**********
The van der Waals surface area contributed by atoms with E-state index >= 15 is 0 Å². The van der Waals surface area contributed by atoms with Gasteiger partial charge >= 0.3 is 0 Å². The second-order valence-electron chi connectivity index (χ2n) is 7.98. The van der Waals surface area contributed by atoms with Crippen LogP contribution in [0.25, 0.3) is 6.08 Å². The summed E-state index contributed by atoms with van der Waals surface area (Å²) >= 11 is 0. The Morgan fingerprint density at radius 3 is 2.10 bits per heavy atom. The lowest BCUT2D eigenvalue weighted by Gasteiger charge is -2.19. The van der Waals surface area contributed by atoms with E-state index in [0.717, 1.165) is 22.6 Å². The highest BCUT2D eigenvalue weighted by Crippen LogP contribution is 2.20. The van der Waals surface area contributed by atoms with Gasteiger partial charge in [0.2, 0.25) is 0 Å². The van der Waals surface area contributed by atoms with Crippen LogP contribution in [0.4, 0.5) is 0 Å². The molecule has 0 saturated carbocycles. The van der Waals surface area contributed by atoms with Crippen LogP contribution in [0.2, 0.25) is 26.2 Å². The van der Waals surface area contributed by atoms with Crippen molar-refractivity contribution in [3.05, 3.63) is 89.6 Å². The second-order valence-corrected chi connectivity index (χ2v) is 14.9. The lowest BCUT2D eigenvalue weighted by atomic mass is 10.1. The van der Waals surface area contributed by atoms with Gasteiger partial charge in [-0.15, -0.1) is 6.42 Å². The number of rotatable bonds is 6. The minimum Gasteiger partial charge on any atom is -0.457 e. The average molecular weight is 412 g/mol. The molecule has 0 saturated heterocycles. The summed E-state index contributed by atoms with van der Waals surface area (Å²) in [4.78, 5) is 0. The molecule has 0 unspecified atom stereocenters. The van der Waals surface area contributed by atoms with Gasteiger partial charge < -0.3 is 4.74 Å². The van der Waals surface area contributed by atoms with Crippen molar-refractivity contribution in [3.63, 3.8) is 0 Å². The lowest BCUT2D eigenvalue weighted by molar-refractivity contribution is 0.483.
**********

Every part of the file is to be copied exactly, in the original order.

The van der Waals surface area contributed by atoms with E-state index >= 15 is 0 Å². The van der Waals surface area contributed by atoms with Gasteiger partial charge >= 0.3 is 0 Å². The second-order valence-electron chi connectivity index (χ2n) is 7.98. The van der Waals surface area contributed by atoms with Crippen LogP contribution in [0.25, 0.3) is 6.08 Å². The summed E-state index contributed by atoms with van der Waals surface area (Å²) >= 11 is 0. The Morgan fingerprint density at radius 3 is 2.10 bits per heavy atom. The lowest BCUT2D eigenvalue weighted by Gasteiger charge is -2.19. The van der Waals surface area contributed by atoms with E-state index in [0.717, 1.165) is 22.6 Å². The highest BCUT2D eigenvalue weighted by Crippen LogP contribution is 2.20. The van der Waals surface area contributed by atoms with Gasteiger partial charge in [0.2, 0.25) is 0 Å². The van der Waals surface area contributed by atoms with Crippen LogP contribution in [0.4, 0.5) is 0 Å². The molecule has 0 saturated carbocycles. The van der Waals surface area contributed by atoms with Crippen LogP contribution in [0.2, 0.25) is 26.2 Å². The van der Waals surface area contributed by atoms with Crippen molar-refractivity contribution in [3.05, 3.63) is 89.6 Å². The second-order valence-corrected chi connectivity index (χ2v) is 14.9. The lowest BCUT2D eigenvalue weighted by atomic mass is 10.1. The van der Waals surface area contributed by atoms with Gasteiger partial charge in [-0.15, -0.1) is 6.42 Å². The number of rotatable bonds is 6. The minimum Gasteiger partial charge on any atom is -0.457 e. The average molecular weight is 412 g/mol. The molecule has 0 saturated heterocycles. The summed E-state index contributed by atoms with van der Waals surface area (Å²) in [4.78, 5) is 0. The molecule has 0 unspecified atom stereocenters. The van der Waals surface area contributed by atoms with Gasteiger partial charge < -0.3 is 4.74 Å². The van der Waals surface area contributed by atoms with Crippen molar-refractivity contribution in [3.63, 3.8) is 0 Å². The lowest BCUT2D eigenvalue weighted by molar-refractivity contribution is 0.483.